I knew about these tests being used by large employers to improve their own candidate selections. I didn't know, though, they were given importance by quant employers. Since the qualifications to be a quant are relatively demanding. I would think, enough people are unqualified so that such extras as psychological theory tests on personality wouldn't be considered essential. But perhaps there is an overflow of physics, math, CS phds and MFE graduates applying for the same job, and it would make sense for employers to pick the 'best' personality fit possible.

That said, I still wonder about the accuracy (or vadility) of these exams. Given that Jung was correct, and they're sixteen personality types. How can one determine if person A takes the exam in the middle of an emotional crisis (wife cheated or something), that the results will not vary if same person A takes the exam after a month of good luck (ex-wife doesn't get the house or the car)?

My exam had about 65 questions. All involved only two options. For many questions, both choices would have been reasonable. I think this is where it losses accuracy (if it had any to begin with). If I've been working out and partying for a few months, I'm sure I'd select differently in these cases than if I've had been lazy and stayed home during the same time frame.

If you were to assemble a team of quants, would you use place significance on these exams?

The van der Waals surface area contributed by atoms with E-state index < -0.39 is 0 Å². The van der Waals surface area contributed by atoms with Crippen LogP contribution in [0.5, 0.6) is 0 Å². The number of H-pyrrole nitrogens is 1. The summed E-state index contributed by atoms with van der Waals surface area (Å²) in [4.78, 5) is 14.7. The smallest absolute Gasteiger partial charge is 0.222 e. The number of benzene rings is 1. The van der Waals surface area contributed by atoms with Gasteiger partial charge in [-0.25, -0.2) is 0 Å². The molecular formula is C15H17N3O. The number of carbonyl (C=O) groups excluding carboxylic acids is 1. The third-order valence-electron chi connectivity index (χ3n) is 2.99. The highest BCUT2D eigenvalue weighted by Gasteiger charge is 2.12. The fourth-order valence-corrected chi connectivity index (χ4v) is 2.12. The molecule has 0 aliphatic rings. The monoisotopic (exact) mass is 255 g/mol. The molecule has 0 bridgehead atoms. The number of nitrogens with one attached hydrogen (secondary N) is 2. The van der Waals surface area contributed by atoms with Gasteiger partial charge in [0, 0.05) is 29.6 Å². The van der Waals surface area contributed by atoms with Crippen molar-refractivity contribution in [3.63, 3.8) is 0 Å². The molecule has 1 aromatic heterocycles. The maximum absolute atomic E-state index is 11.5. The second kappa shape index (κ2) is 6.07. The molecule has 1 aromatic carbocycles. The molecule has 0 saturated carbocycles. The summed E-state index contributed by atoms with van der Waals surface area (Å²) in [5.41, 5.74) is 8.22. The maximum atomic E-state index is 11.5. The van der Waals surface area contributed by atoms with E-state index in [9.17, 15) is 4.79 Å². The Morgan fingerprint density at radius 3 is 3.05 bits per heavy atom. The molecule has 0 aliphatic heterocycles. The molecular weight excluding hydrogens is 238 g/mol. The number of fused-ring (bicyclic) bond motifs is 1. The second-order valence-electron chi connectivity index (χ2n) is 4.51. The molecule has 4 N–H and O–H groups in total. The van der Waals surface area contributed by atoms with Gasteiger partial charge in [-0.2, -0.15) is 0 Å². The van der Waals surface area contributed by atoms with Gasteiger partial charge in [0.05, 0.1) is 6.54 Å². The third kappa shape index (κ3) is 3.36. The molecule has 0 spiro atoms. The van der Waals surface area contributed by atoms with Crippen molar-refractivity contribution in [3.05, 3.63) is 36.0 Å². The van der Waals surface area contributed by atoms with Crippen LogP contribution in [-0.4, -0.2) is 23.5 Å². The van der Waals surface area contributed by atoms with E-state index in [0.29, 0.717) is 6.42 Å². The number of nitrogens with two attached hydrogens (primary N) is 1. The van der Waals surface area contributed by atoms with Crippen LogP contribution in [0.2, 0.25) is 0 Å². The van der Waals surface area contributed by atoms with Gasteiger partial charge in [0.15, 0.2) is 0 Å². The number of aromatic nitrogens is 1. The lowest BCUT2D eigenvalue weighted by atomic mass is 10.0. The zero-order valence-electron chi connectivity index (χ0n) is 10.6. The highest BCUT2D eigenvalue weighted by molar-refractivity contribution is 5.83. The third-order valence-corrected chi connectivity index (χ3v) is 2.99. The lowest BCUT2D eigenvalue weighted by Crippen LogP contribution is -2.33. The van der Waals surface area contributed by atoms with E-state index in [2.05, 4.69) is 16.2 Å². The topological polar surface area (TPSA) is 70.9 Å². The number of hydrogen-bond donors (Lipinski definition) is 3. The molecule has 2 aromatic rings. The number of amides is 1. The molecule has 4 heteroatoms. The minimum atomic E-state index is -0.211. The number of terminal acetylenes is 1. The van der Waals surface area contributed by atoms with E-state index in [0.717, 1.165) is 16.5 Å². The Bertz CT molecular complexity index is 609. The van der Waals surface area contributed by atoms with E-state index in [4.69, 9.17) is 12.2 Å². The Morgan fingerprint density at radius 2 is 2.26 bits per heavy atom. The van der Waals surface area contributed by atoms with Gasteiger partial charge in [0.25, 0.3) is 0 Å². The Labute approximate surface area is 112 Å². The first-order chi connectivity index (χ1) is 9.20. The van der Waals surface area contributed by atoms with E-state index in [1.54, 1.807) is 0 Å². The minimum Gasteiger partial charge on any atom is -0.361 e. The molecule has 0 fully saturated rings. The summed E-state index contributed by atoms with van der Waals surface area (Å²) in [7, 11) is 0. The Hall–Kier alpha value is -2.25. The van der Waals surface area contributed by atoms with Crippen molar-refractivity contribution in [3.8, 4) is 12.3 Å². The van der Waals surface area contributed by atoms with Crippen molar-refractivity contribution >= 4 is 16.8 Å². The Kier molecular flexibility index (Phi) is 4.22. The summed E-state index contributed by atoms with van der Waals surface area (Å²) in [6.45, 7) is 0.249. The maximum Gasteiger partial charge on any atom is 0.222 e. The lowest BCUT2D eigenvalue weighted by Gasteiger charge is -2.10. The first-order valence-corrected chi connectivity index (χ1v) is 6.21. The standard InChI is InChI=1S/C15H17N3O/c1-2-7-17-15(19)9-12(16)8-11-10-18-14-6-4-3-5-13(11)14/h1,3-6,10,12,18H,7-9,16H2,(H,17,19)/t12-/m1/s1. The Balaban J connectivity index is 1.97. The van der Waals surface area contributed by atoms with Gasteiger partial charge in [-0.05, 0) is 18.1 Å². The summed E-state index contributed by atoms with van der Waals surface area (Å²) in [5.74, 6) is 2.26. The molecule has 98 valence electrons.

Here's the link:

Personality test based on Jung - Myers-Briggs typology

Result? Probably the best one anyone can hope for:


44 extraverted
38 thinker
33 judge
12 intuition

Not too happy with the intuition score, but if this is correct, that I have enough talent and capability to work the technicalities but more importantly have the capabilities to lead such people and understand them, I think this is a good sign. My only worry is my sanity tests not cutting it to make sure the models make sense.

But that's what teamwork is for. There are bound to be street smart fundamentalists to corroborate the validity of quantitative approaches if I can't, and I'd go to them priority 1.

The biggest thanks though, goes to my leadership professor. I took the leadership role for my group because I could, and apparently, I had a knack for it. Most interesting...though I hate red tape. Hate, hate, hate it.

What's yours?
11 Introverted
12 Intuitive
1 Thinking
44 Judging

http://www.humanmetrics.com/vocation/JCI.asp?EI=-11&SN=-12&TF=0.6&JP=44<~ Suitable Career

This indicates I'm on the right track of my career to be relative to science and business ^^

Anyway, Most tests do not really affect my decision. I tend to stick with my own decisions unless someone convince me with very strong and reasonable ideas ^_^
Just took the test. I got
Introverted 56
Intuitive 75
Thinking 62
Perceiving 33

Ideal career for me seems to be science or computer programming. I am not surprised at all.
Has anyone ever taken those personality tests online?

I came out to be an INTJ and I was hoping financial engineering would be somewhat compatible with my supposed personality.